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2020 Fantasy Baseball: Chicago Cubs Team Preview

Enjoy this preview of the 2020 Chicago Cubs brought to you by the folks over at FullTime Fantasy. Subscribe there for the full article with every need-to-know player!

Chicago Cubs

The Cubs four-year playoff run ended in 2019 with an 84-78 record. They made the playoffs eight times over the past 23 seasons with one World Series win. Over the team's 144-year history, Chicago has 20 postseason appearances with three World Series titles (1907, 1908, and 2016). The Cubs had a streak of eight straight losses in the World Series from 1910 to 1945.

Last year their pitching staff fell to seventh in ERA (4.10) with 38 saves. They struggled in the WHIP department (1.325 – 15th). The Cubs ranked 10th in runs (814), sixth in home runs (256), and 10th in RBI (783).

Chicago enters 2020 with the same structure in their starting lineup. They added IF Hernan Perez and OF Steven Souza to the bench via free agency. The only addition to the pitching staff came from the signing of RP Jeremy Jeffress and a minor deal for RP Casey Sadler. The top two players landing minor league deals were SP Jharel Cotton and C Josh Phegley.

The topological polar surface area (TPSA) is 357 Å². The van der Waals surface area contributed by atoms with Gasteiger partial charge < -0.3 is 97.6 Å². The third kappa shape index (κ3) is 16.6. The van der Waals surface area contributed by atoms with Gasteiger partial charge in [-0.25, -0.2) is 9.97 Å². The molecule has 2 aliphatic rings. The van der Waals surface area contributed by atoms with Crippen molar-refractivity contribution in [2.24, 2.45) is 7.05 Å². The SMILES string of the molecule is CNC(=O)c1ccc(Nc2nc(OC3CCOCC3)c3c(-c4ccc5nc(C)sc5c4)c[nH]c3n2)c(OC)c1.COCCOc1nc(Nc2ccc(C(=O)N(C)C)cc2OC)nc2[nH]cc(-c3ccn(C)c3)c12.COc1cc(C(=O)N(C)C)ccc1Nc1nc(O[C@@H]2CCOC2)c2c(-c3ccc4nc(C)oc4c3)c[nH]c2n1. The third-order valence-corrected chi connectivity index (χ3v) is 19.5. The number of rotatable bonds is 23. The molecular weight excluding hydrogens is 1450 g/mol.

Their most significant loss in the offseason was manager Joe Maddon who took a job with the Angels. The Cubs brought in David Ross to run the team after a long career in the majors as a backup catcher.

Chicago should have a competitive offense with a bounce-back in their bullpen. Their success in 2020 falls on their aging starting rotation, which may be out of winning bullets. The Cubs almost look to be in sell mode with the hopes of rebooting the franchise.

Starting Lineup


1. OF Ian Happ

Behind door number one, a fantasy owner will see Happ’s success over 140 at-bats in the majors (.264 with 25 runs, 11 HRs, 30 RBI, and two SBs). These stats projected over 550 at-bats would come to 98 runs, 43 home runs, 118 RBI, and eight stolen bases. He did have an improvement in his strikeout rate (25.0) with Chicago (33.8 over his first 875 plate appearances in the majors) with a viable walk rate (9.6). 

Behind door number two, Happ hit .255 at AAA with 87 runs, 25 home runs, 78 RBI, and 11 steals over 463 at-bats. His strikeout rate at AAA came in at 25.7 percent (23.9 in his minor league career). His best play last year came in September (.311 with six HRs and 17 RBI) over short at-bats (61). Happ has had a high HR/FB rate (22.6 – 26.2 in 2019) in his limited time in the majors. 

An interesting player as he does a lot of good things when in the lineup. His batting average does have plenty of risk if his approach has any regression, and his sample size is small. Right kind of flier based on his ADP (360) for many team structures. Happ should be in the hunt for everyday at-bats with a reasonable chance at batting leadoff when he’s playing well. Think .240 with a floor of 25/15 with 450 at-bats.


2. 3B Kris Bryant